Marin-Gonzales v. Sessions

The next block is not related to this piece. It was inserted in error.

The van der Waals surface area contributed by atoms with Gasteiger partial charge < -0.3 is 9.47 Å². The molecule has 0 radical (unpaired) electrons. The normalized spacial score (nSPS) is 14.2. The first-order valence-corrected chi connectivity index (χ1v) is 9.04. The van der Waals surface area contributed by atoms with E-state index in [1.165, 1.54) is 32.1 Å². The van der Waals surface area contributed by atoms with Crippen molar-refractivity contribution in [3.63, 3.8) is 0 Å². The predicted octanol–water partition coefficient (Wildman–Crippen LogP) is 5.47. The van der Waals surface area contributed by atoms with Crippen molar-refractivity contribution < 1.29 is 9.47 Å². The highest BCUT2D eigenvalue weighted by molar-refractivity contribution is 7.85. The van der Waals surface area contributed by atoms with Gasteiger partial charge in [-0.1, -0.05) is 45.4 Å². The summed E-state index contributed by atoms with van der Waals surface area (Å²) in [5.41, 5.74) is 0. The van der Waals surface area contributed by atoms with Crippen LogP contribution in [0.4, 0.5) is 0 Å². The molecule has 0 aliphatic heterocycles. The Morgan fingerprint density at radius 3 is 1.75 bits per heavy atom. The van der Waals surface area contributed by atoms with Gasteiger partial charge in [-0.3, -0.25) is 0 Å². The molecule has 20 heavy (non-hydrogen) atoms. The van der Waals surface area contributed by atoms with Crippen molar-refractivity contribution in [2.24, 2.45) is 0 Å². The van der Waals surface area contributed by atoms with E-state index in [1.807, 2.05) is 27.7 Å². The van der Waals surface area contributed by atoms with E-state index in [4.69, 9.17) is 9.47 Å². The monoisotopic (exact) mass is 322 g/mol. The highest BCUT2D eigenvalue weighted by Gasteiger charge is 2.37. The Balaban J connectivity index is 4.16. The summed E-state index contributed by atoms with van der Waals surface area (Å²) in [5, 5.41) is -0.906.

FILED United States Court of Appeals UNITED STATES COURT OF APPEALS Tenth Circuit FOR THE TENTH CIRCUIT January 9, 2018 _________________________________ Elisabeth A. Shumaker Clerk of Court ARACELI MARTIRES MARIN- GONZALES, a/k/a ARACIN MARIN, Petitioner, v. No. 17-9503 (Petition for Review) JEFFERSON B. SESSIONS, III, United States Attorney General, Respondent. _________________________________ ORDER AND JUDGMENT* _________________________________ Before LUCERO, BACHARACH, and MORITZ, Circuit Judges. _________________________________ After an Immigration Judge (IJ) pretermitted her cancellation-of-removal application based on a finding that she had a previous conviction for a crime involving moral turpitude (CIMT), petitioner Araceli Marin-Gonzales appealed to the Board of Immigration Appeals (BIA). The BIA dismissed her appeal and Marin- Gonzales petitions for review. Because Marin-Gonzales fails to demonstrate that her prior conviction isn’t for a CIMT, we deny her petition. * After examining the briefs and appellate record, this panel has determined unanimously that oral argument wouldn’t materially assist in the determination of this appeal. See Fed. R. App. P. 34(a)(2); 10th Cir. R. 34.1(G). The case is therefore ordered submitted without oral argument. This order and judgment isn’t binding precedent, except under the doctrines of law of the case, res judicata, and collateral estoppel. But it may be cited for its persuasive value. See Fed. R. App. P. 32.1; 10th Cir. R. 32.1. I Marin-Gonzales is a citizen of Mexico who entered the United States without inspection. In 2011, she pleaded guilty in Utah state court to attempted public- assistance fraud. See Utah Code Ann. § 76-8-1203(1)–(2) (prohibiting “intentionally, knowingly, or recklessly fail[ing] to disclose” certain “material fact[s]” when applying for public assistance); id. § 76-4-101(1) (defining attempt as (1) “engag[ing] in conduct constituting a substantial step toward commission of the crime” and (2) either “intend[ing] to commit the crime” or “when causing a particular result is an element of the crime, . . . act[ing] with an awareness that [the offender’s] conduct is reasonably certain to cause that result”). In 2015, the Department of Homeland Security initiated removal proceedings against Marin-Gonzales. In response, she applied for cancellation of removal. The IJ pretermitted her application, concluding in relevant part that her conviction for attempted public-assistance fraud constitutes a CIMT. See 8 U.S.C. § 1229b(b)(1)(C) (allowing cancellation of removal for certain aliens who, inter alia, haven’t “been convicted of an offense under” 8 U.S.C. § 1182(a)(2)); § 1182(a)(2)(A)(i)(I) (“[A]ny alien convicted of . . . a [CIMT] . . . is inadmissible.”). In doing so, the IJ reasoned that (1) this court “has held that any crime in which fraud is an ingredient has always been regarded as involving moral turpitude,” R. 56; (2) because “causing a particular result” isn’t “an element of” public-assistance fraud, Utah Code Ann. § 76-4- 101(1)(b)(ii), the crime of attempted public-assistance fraud necessarily has as an element the “inten[t] to commit the crime” of public-assistance fraud, id. § 76-4- 2 101(1)(b)(i); and (3) “[s]uch intentional, depraved conduct involves moral turpitude,” R. 57. Marin-Gonzales appealed to the BIA. Sitting as a single member, the BIA acknowledged that the ...

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